Yuka Saso Sets the Record Straight: 'I'll Be Forever Filipino'

A passport doesn't change her heritage.

Only 20 years old, Yuka Saso is a once-in-a-generation type of athlete. The Filipino-Japanese golfer was only 17 when she first made headlines for becoming the first Filipino to win a gold in the women’s individual and team events at the 2018 Asian Games. And at only 19, shortly after she turned professional, she became the first Filipino to win a U.S. Women’s Open and tied with legendary golfer Inbee Park as the youngest golfer to ever win a tournament. 

These historic, record-breaking moments were made when Saso played under the Philippine flag. The athlete has already provided the Philippine sports community with plenty of milestones in such a short amount of time—a parting gift of sorts as the golfer is now, officially, representing Japan in all future sporting events. 

Yuka Saso is one of the few athletes who was faced with a citizenship issue: to choose one nationality over the other due to laws that forbid dual citizenship in Japan. Saso, like American-Japanese tennis player Naomi Osaka, formally chose her Japanese citizenship in late 2021 as per the country’s nationality law. The law states that those who were born dual citizens must renounce the other citizenship before they turn 22 years old. With the Japanese passport being the most powerful passport in the world, Saso was compelled to opt for her Japanese citizenship for the sake of her jet-setting career. It was a blow to sports fans everywhere when her announcement first came out, but Saso is firm and protective about her heritage.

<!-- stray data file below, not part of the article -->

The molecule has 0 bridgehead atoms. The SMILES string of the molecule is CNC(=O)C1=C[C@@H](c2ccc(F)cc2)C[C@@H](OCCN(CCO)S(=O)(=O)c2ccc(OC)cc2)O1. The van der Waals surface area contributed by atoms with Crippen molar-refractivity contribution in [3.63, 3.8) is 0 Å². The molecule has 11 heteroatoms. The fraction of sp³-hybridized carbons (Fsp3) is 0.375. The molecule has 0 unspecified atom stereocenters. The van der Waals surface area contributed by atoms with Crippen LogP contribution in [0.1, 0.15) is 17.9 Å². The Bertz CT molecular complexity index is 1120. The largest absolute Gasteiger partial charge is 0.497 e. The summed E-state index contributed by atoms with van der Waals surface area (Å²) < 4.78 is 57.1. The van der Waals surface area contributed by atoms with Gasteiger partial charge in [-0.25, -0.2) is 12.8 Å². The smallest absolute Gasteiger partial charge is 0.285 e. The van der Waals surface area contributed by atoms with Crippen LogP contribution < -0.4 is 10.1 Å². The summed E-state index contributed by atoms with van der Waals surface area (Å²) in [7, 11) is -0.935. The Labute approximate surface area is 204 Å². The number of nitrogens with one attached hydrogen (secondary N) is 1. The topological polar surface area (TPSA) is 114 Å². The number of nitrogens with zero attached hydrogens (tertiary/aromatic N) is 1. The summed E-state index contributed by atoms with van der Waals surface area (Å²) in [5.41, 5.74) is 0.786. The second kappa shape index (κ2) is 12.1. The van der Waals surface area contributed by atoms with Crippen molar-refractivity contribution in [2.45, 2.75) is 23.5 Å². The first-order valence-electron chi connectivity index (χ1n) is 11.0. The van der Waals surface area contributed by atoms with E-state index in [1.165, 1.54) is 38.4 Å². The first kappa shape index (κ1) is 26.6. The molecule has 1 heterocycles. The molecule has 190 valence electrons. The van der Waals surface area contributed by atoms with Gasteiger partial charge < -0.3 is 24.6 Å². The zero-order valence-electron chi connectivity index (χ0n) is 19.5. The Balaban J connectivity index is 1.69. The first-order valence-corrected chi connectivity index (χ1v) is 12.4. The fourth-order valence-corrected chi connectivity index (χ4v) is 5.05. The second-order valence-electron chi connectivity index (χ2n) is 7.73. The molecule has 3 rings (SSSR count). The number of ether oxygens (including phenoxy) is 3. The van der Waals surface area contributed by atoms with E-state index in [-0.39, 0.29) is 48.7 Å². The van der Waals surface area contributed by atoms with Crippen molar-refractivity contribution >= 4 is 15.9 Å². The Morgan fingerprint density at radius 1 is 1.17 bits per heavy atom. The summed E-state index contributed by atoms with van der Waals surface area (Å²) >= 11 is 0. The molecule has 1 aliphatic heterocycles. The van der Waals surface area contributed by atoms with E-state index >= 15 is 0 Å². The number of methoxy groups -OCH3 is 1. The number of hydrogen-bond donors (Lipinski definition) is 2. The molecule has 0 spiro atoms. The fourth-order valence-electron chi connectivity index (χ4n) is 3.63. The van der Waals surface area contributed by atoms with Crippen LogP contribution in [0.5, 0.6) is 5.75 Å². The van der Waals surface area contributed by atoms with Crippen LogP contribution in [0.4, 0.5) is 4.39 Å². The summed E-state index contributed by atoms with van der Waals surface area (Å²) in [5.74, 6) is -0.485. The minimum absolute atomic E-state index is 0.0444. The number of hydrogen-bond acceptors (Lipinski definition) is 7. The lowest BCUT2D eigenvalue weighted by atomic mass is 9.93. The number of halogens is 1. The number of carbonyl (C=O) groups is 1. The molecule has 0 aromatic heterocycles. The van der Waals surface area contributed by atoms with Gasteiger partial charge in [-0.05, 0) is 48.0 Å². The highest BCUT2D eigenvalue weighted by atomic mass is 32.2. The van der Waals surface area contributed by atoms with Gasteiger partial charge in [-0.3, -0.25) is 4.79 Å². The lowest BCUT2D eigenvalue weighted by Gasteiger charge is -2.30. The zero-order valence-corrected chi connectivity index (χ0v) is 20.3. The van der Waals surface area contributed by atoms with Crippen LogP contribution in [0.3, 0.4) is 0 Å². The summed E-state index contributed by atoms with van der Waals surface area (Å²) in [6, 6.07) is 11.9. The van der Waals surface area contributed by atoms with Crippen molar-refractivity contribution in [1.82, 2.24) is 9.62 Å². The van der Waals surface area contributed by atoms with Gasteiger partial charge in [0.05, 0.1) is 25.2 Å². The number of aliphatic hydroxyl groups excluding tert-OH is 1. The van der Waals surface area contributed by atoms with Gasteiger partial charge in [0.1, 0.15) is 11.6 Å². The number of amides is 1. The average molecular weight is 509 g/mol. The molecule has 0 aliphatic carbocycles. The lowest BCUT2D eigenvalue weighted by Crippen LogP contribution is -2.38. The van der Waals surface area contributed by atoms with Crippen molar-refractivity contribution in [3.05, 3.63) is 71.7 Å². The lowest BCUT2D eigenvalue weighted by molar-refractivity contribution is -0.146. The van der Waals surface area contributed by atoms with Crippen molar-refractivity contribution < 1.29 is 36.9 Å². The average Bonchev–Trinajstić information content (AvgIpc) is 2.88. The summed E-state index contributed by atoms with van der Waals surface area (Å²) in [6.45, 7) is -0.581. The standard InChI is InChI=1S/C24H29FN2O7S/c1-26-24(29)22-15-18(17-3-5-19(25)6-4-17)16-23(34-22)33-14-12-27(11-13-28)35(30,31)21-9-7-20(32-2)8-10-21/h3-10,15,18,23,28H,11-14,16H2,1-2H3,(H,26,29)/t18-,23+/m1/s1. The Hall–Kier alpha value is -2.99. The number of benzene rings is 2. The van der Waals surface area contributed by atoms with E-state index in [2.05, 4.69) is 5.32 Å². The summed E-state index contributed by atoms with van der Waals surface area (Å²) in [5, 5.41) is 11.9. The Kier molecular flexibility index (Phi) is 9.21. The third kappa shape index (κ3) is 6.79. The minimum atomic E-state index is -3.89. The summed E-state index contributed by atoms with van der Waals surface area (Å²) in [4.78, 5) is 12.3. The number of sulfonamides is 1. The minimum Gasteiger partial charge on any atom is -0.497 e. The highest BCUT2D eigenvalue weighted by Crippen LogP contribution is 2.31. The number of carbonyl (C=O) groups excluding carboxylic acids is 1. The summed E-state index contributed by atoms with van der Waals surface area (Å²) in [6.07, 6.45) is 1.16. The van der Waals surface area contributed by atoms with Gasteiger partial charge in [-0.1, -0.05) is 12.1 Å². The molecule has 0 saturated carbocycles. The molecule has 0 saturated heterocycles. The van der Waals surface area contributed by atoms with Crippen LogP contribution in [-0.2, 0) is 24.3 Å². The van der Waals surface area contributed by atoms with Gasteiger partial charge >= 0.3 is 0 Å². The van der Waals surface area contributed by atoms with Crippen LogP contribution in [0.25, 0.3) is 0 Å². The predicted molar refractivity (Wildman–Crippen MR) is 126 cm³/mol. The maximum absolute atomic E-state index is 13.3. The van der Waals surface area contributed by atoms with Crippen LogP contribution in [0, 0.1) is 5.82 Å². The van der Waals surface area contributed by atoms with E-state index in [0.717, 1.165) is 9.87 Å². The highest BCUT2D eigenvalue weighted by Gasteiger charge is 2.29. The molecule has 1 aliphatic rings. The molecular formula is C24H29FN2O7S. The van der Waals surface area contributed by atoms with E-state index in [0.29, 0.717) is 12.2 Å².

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In a one-on-one interview with Esquire, Saso set the record straight, “I'm super proud being half [Filipino and Japanese].” 

“I’ll forever be Filipino and Japanese,” she reiterated in a press conference at Solaire after returning to the Philippines for the first time in two years due to the pandemic. 

With two nations backing her career, Saso affirms that her citizenship on paper hasn’t affected how she feels about her cultures. “It doesn’t mean I’m not a Filipino anymore,” said Saso, who speaks Tagalog, Japanese, and English. 

Saso will no longer be allowed to represent the Philippines in official sporting events like the Olympics or the LPGA Tour, but that won’t stop her from visiting the country or working to make her mother’s land proud.  

Since the beginning of her career, Saso has been supported by Philippine listed company International Container Terminal Services Inc., which is owned by golfing enthusiast and Forbes lister Enrique Razon Jr. The partnership looks to be a long-term relationship even as Saso’s career branches out internationally. The Filipino-Japanese golfer is now a part of the AXA Asia and Africa family.

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Ranked seventh in the world by Rolex’s Women’s World Golf Rankings and by the Race to CME Globe rankings, Saso is currently the highest-ranking golfer representing Japan and the youngest golfer in the top 10. With so much success and potential at such a young age, you’d assume that Saso is a master of control and staying cool under pressure. You’d be right. 

The athlete is known for her unflappable nature, straightforward manner, and polite demeanor. Fitting for a sport like golf. You’d be hard-pressed to find something that would rattle the athlete as Saso lives by a philosophy of mind over matter. 

“I think pressure is something you can control. Either you accept the pressure or not. I don’t get pressured,” declared Saso. 

On her off time, the young golfer is still a 20-something Gen-Z. She watches Netflix, listens to Spotify, and catches up with friends, but what sets her apart is her single-minded focus on achieving her goals. The most prominent being getting as close as she can to the coveted number one spot in the golfing world. 

Up next for Saso are two LPGA events in Southeast Asia this March: the $1.7 million HSBC Women’s World Championship in Singapore and the $1.6 million Honda LPGA tournament in Thailand.

At only 20, Saso has all the time in the world to reach her goal. And she’s guided by a mantra: “Trust the process.” In her brief but bright career, it hasn’t failed her yet. 

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Anri Ichimura
Section Editor, Esquire Philippines
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